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t4 Report: A roadmap for the development of alternative (non-animal) methods for systemic toxicity testing

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David A. Basketter1,§, Harvey Clewell2,§, Ian Kimber3,§, Annamaria Rossi4,§,
Bas Blaauboer5, Robert Burrier6, Mardas Daneshian7, Chantra Eskes8, Alan Goldberg9, Nina Hasiwa10, Sebastian Hoffmann11, Joanna Jaworska12, Thomas B. Knudsen13, Robert Landsiedel14, Marcel Leist15, Paul Locke9, Gavin Maxwell16, James McKim17, Emily A. McVey 18, Gladys Ouédraogo19, Grace Patlewicz20, Olavi Pelkonen21, Erwin Roggen22, Costanza Rovida23, Irmela Ruhdel24, Michael Schwarz25, Andreas Schepky26, Greet Schoeters27, Nigel Skinner28, Kerstin Trentz29, Marian Turner30, Philippe Vanparys31, James Yager32, Joanne Zurlo9, and Thomas Hartung33,§

1 DABMEB Consultancy, Sharnbrook, UK; author whitepaper sensitization
2 The Hamner Institutes for Health Sciences, Research Triangle Park, NC, USA; author whitepaper toxicokinetics
3 Faculty of Life Sciences, University of Manchester, UK; author whitepaper sensitization
4 CAAT-Europe, University of Konstanz, Germany; author whitepaper repeated dose toxicity
5 Doerenkamp-Zbinden Chair on Alternatives to Animal Testing in Toxicological Risk Assessment, Institute for Risk Assessment Sciences, Division of Toxicology, Utrecht University, The Netherlands; respondent toxicokinetics
6 Stemina Biomarker Discovery, Madison, WI, USA; respondent reproductive toxicity
7 CAAT-Europe, University of Konstanz, Germany; scientific writer toxicokinetics
8 SeCAM, Agno, Switzerland; respondent toxicokinetics
9 CAAT, Johns Hopkins University, Bloomberg School of Public Health, Department of Environmental Health Sciences, Baltimore, MD, USA
10 CAAT-Europe, University of Konstanz, Germany; scientific writer reproductive toxicity
11 seh consulting + services, Cologne, Germany; respondent repeated dose toxicity
12 Procter & Gamble, Brussels, Belgium; respondent sensitization
13 US EPA, Research Triangle Park, NC, USA; respondent reproductive toxicity
14 BASF, Ludwigshafen, Germany; respondent carcinogenicity
15 CAAT-Europe, University of Konstanz, Germany; respondent repeated dose toxicity
16 Unilever, SEAC, Bedford, UK; respondent sensitization
17 CeeTox, Kalamazoo, MI, USA; respondent repeated dose toxicity
18 NOTOX B.V., ‘s-Hertogenbosch, The Netherlands; scientific writer repeated dose toxicity
19 L’Oréal, Paris, France
20 DuPont Haskell Global Centers for Health and Environmental Sciences, Newark, DE, USA; respondent
21 Department of Pharmacology and Toxicology, University of Oulu, Finland; respondent toxicokinetics
22 Novozymes A/S, Denmark; respondent sensitization
23 CAAT-Europe, University of Konstanz, Germany; scientific writer sensitization
24 Animal Welfare Academy / German Animal Welfare Federation, Munich, Germany
25 Toxicology, University of Tuebingen, Germany; respondent reproductive toxicity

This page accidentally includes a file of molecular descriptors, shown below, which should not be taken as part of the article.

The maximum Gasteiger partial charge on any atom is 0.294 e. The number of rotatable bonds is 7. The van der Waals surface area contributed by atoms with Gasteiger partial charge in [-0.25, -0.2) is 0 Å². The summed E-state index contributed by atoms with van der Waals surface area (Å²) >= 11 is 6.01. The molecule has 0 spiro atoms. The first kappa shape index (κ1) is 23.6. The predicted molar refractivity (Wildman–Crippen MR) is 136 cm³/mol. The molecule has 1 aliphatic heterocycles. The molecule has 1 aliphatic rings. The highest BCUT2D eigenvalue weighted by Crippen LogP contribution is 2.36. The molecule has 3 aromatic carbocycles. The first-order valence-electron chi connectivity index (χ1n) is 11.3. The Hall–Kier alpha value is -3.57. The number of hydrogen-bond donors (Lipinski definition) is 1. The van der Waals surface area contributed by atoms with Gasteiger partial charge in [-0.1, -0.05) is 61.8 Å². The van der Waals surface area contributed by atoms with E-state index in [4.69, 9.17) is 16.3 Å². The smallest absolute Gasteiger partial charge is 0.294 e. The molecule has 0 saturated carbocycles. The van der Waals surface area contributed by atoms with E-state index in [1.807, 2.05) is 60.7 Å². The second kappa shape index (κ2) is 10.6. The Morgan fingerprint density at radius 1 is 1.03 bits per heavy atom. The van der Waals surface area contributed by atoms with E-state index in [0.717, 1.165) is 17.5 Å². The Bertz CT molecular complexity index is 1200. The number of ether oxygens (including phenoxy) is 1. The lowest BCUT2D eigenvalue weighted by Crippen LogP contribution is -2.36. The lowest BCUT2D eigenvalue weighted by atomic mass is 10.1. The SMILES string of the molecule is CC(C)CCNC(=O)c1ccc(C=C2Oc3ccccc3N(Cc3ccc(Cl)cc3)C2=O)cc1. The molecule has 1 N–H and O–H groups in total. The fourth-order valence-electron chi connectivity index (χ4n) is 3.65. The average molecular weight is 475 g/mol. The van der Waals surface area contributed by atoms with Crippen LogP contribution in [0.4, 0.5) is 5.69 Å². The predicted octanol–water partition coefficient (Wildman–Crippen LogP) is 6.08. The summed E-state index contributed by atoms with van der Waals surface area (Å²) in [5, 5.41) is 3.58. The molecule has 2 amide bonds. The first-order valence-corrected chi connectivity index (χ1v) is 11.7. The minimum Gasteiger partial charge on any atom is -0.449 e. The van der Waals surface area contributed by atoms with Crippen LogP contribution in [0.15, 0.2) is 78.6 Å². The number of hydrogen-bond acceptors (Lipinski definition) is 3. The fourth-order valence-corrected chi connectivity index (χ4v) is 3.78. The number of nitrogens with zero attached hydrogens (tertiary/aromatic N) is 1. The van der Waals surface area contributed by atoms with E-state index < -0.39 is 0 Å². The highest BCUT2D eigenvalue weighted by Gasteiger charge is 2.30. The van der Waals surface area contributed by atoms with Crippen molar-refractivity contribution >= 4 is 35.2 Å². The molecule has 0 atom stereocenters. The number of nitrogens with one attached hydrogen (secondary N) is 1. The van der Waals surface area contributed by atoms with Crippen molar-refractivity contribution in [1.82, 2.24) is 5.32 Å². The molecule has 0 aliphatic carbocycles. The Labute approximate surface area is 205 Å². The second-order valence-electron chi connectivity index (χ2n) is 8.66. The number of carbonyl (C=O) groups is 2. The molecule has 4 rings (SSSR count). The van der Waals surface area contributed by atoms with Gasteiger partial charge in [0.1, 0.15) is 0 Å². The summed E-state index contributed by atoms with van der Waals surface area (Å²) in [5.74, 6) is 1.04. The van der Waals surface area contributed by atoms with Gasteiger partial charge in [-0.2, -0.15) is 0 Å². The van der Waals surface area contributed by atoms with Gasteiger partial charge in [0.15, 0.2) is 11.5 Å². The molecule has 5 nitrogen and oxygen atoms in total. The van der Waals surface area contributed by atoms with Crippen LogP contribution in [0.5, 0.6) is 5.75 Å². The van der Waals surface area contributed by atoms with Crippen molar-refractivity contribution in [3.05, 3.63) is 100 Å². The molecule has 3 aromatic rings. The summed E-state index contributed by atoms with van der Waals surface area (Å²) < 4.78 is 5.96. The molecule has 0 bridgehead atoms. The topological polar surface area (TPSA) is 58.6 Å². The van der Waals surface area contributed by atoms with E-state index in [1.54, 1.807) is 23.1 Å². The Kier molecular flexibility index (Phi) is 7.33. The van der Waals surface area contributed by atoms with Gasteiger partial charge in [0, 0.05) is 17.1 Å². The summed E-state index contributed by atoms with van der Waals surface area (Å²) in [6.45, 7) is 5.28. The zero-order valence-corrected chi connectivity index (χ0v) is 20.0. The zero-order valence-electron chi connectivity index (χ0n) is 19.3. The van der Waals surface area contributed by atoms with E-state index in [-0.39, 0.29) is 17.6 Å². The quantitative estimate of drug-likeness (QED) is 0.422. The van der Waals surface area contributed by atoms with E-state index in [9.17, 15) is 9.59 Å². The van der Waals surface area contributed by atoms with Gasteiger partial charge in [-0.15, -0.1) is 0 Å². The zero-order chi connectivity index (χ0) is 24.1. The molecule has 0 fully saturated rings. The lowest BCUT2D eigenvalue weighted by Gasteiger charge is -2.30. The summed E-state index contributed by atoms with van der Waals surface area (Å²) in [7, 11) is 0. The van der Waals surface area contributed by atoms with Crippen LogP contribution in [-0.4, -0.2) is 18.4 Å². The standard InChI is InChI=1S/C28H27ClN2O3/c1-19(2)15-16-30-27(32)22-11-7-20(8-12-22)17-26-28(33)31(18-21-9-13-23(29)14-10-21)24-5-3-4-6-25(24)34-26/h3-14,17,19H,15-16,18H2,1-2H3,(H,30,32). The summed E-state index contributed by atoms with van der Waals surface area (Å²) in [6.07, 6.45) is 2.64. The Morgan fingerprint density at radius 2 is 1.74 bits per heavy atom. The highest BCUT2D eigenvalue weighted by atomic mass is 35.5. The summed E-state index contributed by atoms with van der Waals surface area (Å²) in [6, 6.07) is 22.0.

26 Beiersdorf, Hamburg, Germany; respondent sensitization
27 VITO, Mol, Belgium; respondent repeated dose toxicity
28 Agilent Technologies, Inc., Berkshire, UK
29 Bioservices, Planegg, Germany
30 Freelance science writer; scientific writer carcinogenicity
31 ALTOXICON BVBA, Vosselaar, Belgium; respondent carcinogenicity
32 Johns Hopkins Bloomberg School of Public Health, Environmental Health Sciences, USA; respondent
33 CAAT and CAAT-EU; author introduction, conclusion and whitepapers carcinogenicity and
reproductive toxicity


Systemic toxicity testing forms the cornerstone for the safety evaluation of substances. Pressures to move from traditional animal models to novel technologies arise from various concerns, including: the need to evaluate large numbers of previously untested chemicals and new products (such as nanoparticles or cell therapies), the limited predictivity of traditional tests for human health effects, duration and costs of current approaches, and animal welfare considerations. The latter holds especially true in the context of the scheduled 2013 marketing ban on cosmetic ingredients tested for systemic toxicity. Based on a major analysis of the status of alternative methods (Adler et al., 2011) and its independent review (Hartung et al., 2011), the present report proposes a roadmap for how to overcome the acknowledged scientific gaps for the full replacement of systemic toxicity testing using animals. Five whitepapers were commissioned addressing toxicokinetics, skin sensitization, repeated-dose toxicity, carcinogenicity, and reproductive toxicity testing. An expert workshop of 35 participants from Europe and the US discussed and refined these whitepapers, which were subsequently compiled to form the present report. By prioritizing the many options to move the field forward, the expert group hopes to advance regulatory science.

ALTEX 29(1), 3-91
DOI: 10.14573/altex.2012.1.003

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